Given the experiences that you've had in climbing and so forth, what would you say if one of your children or eventually one of your grandchildren say, "Hey I want to go climb Everest?"
I'm absolutely clear on my view on that. I have a good friend of mine that runs a company called 'Thugs 'R Us' and that kid's going to look pretty good with those broken knee caps... If you're going to pursue a dream, that's good if it's a good dream. Simply getting excited about going into a place like Everest is not a sufficient reason to be there. What kills you up there is largely random. If that were not true, then there wouldn't be so many strong, experienced individuals who have given up their lives in high mountains.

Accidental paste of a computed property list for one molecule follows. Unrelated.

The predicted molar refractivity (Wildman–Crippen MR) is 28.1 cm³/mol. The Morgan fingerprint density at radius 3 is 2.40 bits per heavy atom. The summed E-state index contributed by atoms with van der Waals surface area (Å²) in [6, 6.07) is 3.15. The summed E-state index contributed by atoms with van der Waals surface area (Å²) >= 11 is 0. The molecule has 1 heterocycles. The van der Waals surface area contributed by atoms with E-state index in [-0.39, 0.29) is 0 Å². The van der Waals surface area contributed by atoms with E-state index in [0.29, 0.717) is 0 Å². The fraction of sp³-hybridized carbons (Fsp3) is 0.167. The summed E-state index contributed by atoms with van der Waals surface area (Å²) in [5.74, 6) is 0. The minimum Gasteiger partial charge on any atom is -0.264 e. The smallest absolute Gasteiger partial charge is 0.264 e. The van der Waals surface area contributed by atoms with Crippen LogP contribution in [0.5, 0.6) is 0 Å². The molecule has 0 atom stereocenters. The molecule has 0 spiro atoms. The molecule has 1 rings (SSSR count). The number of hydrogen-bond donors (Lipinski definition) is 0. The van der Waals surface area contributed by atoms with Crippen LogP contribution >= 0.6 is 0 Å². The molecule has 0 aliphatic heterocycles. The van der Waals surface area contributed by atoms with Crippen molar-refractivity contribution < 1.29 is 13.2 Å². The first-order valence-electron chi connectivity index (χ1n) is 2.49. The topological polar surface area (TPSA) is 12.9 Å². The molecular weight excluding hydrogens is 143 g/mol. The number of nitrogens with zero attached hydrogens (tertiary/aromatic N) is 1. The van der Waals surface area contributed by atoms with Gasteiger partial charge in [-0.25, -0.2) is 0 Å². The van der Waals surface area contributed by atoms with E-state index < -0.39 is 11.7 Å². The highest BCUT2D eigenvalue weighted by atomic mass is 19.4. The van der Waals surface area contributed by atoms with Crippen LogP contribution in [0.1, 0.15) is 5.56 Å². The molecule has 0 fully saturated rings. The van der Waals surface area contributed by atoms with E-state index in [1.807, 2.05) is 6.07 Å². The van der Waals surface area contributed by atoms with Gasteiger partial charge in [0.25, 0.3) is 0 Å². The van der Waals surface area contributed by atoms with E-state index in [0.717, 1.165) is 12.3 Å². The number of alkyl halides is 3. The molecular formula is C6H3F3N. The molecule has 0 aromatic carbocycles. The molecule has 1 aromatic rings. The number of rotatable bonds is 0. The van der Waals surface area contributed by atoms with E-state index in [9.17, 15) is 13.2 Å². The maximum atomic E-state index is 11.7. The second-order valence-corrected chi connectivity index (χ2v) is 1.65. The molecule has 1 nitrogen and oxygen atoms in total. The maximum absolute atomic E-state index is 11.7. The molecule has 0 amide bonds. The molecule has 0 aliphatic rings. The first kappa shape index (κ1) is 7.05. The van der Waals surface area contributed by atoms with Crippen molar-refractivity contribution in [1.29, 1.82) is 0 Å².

And so you got to realize and, one of the parts of this story that I write in this, is that there are always individuals who remain. And if you go up there and get yourself killed, and it's like 'so what?' You're not going to have to deal with it. It's everybody else who is still back home, and if you take even on our day, of the two individuals who got maimed and the eight individuals that died, and you look at all the mothers, and fathers, and brothers, and sisters, and spouses, and sons, and daughters, and friends, and co-workers and you expand that circle, you get to be a lot of individuals whose lives are going to be forever altered and most of it in a very unpleasant way. So I think you have to be very careful that you don't get caught up in the moment and then end the denial that it can't happen to you because it certainly can.